Wasted Words: Do We Make It Harder to Listen than Necessary?
Recent research conducted by Rom Schrift, of Wharton, and Oded Netzer and Ran Kivetz of Columbia University shows that when a decision is easier than people expect, they often make it more difficult.
Do people do the same when listening?
I thought about that when I sat in on a meeting of a team. I was there to observe their communication patterns and identify how those patterns influence the quality of their decisions. I asked myself: Are they making decisions with the appropriate kind and amount of information and does their pace of decision-making fit the problem they are addressing
While that might be an excellent dissertation topic, I needed to make my observations and provide counsel pretty fast. Armed with the Wharton/Columbia research, I looked for listening waste. Here are some of my findings:
- When someone spoke and there was agreement among the listeners, the listeners went on and on about their points of agreement. Waste of time, attention, rigor. It would have been far better for the points of agreement to be noted, and the majority of time spent on points of disagreement.
- When a speaker provided a lot of details and data, rarely were there questions or pushback from the listeners. Waste of learning, clarification, intellectual conflict. It would have been much more effective if there were debate or Q&A to provide a platform for discussion and to increase the grasp of the content.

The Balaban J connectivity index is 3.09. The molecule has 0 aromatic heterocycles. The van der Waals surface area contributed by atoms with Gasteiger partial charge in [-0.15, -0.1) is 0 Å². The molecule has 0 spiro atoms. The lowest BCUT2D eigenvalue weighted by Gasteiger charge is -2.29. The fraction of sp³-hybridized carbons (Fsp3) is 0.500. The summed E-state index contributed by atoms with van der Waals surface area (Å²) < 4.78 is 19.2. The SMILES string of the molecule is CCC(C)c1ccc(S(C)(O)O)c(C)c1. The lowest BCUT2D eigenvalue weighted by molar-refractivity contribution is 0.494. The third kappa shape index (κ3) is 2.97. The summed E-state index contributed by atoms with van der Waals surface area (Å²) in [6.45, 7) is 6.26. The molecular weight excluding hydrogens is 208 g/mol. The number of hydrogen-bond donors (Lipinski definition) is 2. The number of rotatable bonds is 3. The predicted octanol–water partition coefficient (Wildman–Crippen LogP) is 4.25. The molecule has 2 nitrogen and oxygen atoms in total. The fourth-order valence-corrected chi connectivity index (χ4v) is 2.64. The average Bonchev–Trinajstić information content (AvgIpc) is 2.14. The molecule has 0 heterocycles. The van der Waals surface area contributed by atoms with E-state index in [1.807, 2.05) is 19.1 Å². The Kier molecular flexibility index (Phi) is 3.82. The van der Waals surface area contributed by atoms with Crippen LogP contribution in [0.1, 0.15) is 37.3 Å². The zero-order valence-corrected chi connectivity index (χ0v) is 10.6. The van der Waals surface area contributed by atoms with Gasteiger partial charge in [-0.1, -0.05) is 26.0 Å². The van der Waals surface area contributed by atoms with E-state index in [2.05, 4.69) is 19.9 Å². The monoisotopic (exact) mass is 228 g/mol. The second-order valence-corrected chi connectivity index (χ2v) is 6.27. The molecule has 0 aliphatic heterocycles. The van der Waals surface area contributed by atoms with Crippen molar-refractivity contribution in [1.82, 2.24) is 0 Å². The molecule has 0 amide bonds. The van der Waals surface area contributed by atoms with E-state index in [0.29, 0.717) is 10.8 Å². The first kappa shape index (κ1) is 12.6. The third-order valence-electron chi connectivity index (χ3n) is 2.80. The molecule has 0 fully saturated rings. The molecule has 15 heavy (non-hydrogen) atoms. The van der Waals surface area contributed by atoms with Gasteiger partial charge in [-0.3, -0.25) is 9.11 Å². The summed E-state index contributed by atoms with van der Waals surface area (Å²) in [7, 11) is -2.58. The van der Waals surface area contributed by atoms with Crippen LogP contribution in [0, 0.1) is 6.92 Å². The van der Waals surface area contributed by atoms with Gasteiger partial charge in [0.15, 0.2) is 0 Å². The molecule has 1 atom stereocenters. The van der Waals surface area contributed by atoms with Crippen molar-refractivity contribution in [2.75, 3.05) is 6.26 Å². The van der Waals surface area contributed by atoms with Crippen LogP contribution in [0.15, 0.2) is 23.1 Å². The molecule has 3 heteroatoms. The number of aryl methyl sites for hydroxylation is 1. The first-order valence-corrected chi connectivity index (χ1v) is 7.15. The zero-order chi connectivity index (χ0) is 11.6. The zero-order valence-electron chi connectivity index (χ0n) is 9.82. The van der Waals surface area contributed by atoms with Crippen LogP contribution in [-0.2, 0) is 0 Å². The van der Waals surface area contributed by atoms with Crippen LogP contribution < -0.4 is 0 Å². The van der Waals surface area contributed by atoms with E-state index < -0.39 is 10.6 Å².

- Different people commanded different levels of listening attention. Waste of collaboration. The team needs to listen to everyone, regardless of position, authority or expertise.
- They used poor listening hygiene. That is, people talked over one another, held side conversations, didn’t acknowledge the speaker’s points, and failed to show attentive body language. Waste of available information and team cohesion. The team needs listening ground rules, training, and reinforcement for how to listen well.
- There was a race to the finish. Rather than acknowledging the breadth and depth of a problem, they tried to fit the decision-making process into the time allotted for a meeting. Waste of quality decision. They need a decision-making process to avoid the current free-for-all, or loudest voice wins, form of deciding.
It is easier to listen when the outcomes are established, when people actually know how to listen, and when there’s a problem-solving process in place. As the researchers point out, we often complicate decision-making because we misplace our efforts. If we set about listening with good intention and good skills, our focus can then be on garnering meaning and information from an interaction that will lead to high quality decisions.